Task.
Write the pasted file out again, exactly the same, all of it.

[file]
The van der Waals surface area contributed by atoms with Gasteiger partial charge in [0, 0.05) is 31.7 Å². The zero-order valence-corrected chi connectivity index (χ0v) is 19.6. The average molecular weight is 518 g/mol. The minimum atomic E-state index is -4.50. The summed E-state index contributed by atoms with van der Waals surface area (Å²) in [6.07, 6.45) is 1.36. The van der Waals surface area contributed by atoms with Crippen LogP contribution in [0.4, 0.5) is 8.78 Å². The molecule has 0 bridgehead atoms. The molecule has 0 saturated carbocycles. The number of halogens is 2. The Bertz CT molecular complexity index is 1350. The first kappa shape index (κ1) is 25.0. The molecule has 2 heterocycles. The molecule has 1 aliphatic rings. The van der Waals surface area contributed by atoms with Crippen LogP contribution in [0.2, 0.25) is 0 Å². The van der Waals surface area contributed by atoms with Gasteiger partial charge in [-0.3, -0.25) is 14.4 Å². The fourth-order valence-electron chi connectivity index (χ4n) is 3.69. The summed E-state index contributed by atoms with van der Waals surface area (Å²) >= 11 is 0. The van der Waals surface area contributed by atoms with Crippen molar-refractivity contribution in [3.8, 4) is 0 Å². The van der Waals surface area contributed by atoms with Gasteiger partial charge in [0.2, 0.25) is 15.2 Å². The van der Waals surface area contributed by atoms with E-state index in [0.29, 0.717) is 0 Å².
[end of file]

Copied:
The van der Waals surface area contributed by atoms with Gasteiger partial charge in [0, 0.05) is 31.7 Å². The zero-order valence-corrected chi connectivity index (χ0v) is 19.6. The average molecular weight is 518 g/mol. The minimum atomic E-state index is -4.50. The summed E-state index contributed by atoms with van der Waals surface area (Å²) in [6.07, 6.45) is 1.36. The van der Waals surface area contributed by atoms with Crippen LogP contribution in [0.4, 0.5) is 8.78 Å². The molecule has 0 bridgehead atoms. The molecule has 0 saturated carbocycles. The number of halogens is 2. The Bertz CT molecular complexity index is 1350. The first kappa shape index (κ1) is 25.0. The molecule has 2 heterocycles. The molecule has 1 aliphatic rings. The van der Waals surface area contributed by atoms with Crippen LogP contribution in [0.2, 0.25) is 0 Å². The van der Waals surface area contributed by atoms with Gasteiger partial charge in [-0.3, -0.25) is 14.4 Å². The fourth-order valence-electron chi connectivity index (χ4n) is 3.69. The summed E-state index contributed by atoms with van der Waals surface area (Å²) >= 11 is 0. The van der Waals surface area contributed by atoms with Crippen molar-refractivity contribution in [3.8, 4) is 0 Å². The van der Waals surface area contributed by atoms with Gasteiger partial charge in [0.2, 0.25) is 15.2 Å². The van der Waals surface area contributed by atoms with E-state index in [0.29, 0.717) is 0 Å².